Why must something be or proceed like something else; especially when the two discussed subjects are fundamentally different in their approach of narrative delivery?Mareon said:If 1972's 'Pong' is to Video Games what 1898's 'Arrival of a Train' is to Movies then we should be doing Video Games 'Gone With the Wind', 'Citizen Kane' and 'Casablanca' by now. So where are they?
Video games don't need their "Citizen Kane" or even the tacit approval of classic movie critics. As much as it would flatter most gamers' egoes to see their preferred pastime vindicated on the cultural spectrum, the fact is there's no vindication that even needs to take place.
Even if I were to give credence to the idea that the "Great American Interactive Software" is right around the corner, you'd have to consider a few things:
1. visual art has developed over the course of human civilization as we know it - over hundreds of thousands of years.
2. the written word has been around for only two thousand or so years. We've had time enough to produce epics and sagas that are still reprinted to this day. Head to any bookstore and you can find an English-language version of the Epic of Gilgamesh, in the exact same state the Babylonians themselves structured their religious lives around.
3. movies have existed for just over a century. Compared to prose or paint, the medium isn't even out of its infancy - and that's even while considering how far we've come between Melies' "Journey to the Moon" and the latest Avengers blockbusters, on purely technical concerns. We can do things today Chaplin and Keaton could only dream of, but that pales in comparison to what prose can put together.
4. video games are anywhere between thirty to sixty years old at the most, depending on where you choose to start counting. Start with the post-crash climate that saw Atari sink and Nintendo rise or with "Tennis for Two" - in any case, you end up with the youngest of the mediums.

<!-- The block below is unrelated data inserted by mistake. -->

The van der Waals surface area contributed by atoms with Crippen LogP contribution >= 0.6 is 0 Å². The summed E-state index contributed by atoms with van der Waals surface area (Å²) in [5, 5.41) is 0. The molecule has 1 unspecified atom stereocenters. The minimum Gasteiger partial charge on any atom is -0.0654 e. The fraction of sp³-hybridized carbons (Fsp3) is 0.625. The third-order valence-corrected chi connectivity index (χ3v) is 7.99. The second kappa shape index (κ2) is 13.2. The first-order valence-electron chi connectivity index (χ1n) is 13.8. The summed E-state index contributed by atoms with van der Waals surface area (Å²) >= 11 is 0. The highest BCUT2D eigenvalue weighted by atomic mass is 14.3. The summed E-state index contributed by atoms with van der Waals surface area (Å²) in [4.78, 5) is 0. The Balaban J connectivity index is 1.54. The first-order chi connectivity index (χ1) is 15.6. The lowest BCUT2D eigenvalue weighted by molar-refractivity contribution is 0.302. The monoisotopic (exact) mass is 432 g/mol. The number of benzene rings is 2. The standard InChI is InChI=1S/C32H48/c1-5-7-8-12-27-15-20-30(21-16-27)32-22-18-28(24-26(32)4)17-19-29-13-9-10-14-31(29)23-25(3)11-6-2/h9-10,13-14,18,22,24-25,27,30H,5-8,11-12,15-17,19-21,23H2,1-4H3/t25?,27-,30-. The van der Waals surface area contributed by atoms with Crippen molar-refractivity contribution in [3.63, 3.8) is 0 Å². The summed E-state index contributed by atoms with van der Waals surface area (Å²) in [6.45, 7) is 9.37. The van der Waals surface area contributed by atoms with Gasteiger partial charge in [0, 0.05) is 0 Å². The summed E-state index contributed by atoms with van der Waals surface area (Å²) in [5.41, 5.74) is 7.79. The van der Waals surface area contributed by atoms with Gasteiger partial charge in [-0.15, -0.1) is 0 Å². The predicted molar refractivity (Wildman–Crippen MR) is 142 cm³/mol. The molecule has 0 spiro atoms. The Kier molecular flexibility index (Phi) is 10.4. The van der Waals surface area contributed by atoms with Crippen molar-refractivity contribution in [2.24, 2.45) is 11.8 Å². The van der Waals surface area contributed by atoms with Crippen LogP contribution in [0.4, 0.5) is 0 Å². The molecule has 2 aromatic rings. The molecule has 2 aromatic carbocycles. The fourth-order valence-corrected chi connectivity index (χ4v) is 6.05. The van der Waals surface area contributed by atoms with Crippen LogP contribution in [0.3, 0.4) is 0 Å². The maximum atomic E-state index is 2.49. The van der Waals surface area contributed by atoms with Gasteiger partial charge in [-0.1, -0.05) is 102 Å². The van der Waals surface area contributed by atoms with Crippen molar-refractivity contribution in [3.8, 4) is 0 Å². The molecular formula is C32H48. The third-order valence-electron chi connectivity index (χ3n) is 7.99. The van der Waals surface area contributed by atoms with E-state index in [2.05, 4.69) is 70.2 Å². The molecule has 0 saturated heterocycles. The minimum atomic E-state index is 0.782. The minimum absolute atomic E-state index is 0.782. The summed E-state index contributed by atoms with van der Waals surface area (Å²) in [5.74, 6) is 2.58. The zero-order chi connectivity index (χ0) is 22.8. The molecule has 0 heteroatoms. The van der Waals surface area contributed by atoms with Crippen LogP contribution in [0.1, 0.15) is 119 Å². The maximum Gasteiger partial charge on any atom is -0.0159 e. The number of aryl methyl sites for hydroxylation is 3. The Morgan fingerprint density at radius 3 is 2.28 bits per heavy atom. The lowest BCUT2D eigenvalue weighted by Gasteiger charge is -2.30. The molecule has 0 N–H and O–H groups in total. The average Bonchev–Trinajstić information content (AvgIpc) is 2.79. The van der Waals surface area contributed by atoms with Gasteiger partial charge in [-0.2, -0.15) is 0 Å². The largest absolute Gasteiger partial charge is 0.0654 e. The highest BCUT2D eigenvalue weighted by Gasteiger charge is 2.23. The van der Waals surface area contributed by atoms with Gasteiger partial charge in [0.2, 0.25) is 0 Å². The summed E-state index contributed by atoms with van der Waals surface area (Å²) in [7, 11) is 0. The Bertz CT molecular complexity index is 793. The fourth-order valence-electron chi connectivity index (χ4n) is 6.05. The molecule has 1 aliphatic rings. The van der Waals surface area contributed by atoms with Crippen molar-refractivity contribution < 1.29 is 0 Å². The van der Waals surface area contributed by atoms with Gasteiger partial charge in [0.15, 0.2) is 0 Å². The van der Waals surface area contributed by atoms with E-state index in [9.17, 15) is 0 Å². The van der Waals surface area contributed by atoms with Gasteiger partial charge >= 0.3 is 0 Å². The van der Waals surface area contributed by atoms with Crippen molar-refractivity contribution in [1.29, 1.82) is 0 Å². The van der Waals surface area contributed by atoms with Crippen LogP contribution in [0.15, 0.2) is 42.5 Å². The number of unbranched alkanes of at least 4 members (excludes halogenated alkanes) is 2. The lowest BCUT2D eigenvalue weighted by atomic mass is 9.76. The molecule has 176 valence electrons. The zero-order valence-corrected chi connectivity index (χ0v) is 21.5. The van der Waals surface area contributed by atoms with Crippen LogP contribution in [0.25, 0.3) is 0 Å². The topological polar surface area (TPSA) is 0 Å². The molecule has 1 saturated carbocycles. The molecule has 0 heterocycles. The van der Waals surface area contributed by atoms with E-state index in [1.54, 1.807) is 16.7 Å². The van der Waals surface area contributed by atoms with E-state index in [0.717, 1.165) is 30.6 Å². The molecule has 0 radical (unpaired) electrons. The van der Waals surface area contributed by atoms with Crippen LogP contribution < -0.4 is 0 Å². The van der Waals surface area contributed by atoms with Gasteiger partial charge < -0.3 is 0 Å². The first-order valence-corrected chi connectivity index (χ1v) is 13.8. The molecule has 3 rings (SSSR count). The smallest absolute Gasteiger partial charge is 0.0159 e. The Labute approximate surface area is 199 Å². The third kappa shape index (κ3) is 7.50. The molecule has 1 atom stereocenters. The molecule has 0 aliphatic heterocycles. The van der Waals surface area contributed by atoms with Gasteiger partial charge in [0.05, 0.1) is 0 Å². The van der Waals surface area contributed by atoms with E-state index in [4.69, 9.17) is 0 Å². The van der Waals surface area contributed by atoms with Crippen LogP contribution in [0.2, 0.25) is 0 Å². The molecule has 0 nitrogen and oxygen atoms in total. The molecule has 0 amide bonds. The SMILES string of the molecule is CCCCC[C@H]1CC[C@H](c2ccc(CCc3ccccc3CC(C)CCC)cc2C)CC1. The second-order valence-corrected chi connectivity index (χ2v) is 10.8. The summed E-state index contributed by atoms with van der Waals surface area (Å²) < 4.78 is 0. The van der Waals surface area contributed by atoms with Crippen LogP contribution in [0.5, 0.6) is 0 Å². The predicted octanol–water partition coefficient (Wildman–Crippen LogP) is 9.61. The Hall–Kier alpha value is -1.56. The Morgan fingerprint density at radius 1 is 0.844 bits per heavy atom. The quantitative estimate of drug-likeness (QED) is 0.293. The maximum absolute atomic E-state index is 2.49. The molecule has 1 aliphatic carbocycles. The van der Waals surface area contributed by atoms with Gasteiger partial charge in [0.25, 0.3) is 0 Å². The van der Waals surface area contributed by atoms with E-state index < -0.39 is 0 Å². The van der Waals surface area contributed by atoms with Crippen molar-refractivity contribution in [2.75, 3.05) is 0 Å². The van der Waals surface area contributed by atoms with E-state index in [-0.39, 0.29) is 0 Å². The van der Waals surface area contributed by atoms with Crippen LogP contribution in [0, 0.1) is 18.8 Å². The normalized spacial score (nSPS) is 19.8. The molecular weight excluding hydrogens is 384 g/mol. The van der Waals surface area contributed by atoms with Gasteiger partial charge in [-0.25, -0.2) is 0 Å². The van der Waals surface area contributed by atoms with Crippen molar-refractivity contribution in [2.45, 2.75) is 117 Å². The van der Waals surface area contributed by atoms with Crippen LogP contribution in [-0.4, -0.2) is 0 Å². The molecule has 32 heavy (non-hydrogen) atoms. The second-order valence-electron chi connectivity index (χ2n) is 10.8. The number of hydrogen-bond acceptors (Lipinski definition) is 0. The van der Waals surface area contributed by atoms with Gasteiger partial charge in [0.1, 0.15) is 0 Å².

A lot of hopefuls call video games the "Eight Art" and call for classic epics to surface on consoles or gaming PCs, but that forgets the fact that we're barely starting to need to face the need for archival solutions, to find ways to preserve games that are incompatible with modern hardware. Chronologically, it means we haven't even solved the problem of transmitting our best works to future generations yet - and that's something all forms of art have to tackle.
We'll have our Citizen Kane, if that ever arises, on the day someone in the distant future rediscovers an old gaming system and any particularly worthy software - and only if that person manages to form something like a social commentary or a higher observation based on their gameplay. We do have games that tackle serious subjects, but we don't have the distance you'd expect, say, a literary researcher to have while digging through translated Greek theatre pieces. A game comes out that we're immediately trying to go Structuralist on its ass.
Look at Dark Souls III. It's barely come out that the YouTube lorekeepers are picking it apart. That's not a problem in and of itself - but you have to wonder how Dark Souls III will resonate with people some thirty, fifty or hundred years down the line.
Or, and this is more disheartening and I know it - will it even mean something to someone? It could be that we'll shift to something else as a mass-marketed form of entertainment after a few generations, something that'll make historians look at Hidetaka Miyazaki's discourse on the ruthlessness of life and the inevitability of death and just shrug it off.
"Eh, it's just one of those tepid 2016 Japanese art-house projects; it's barely worth a side-note in the history books."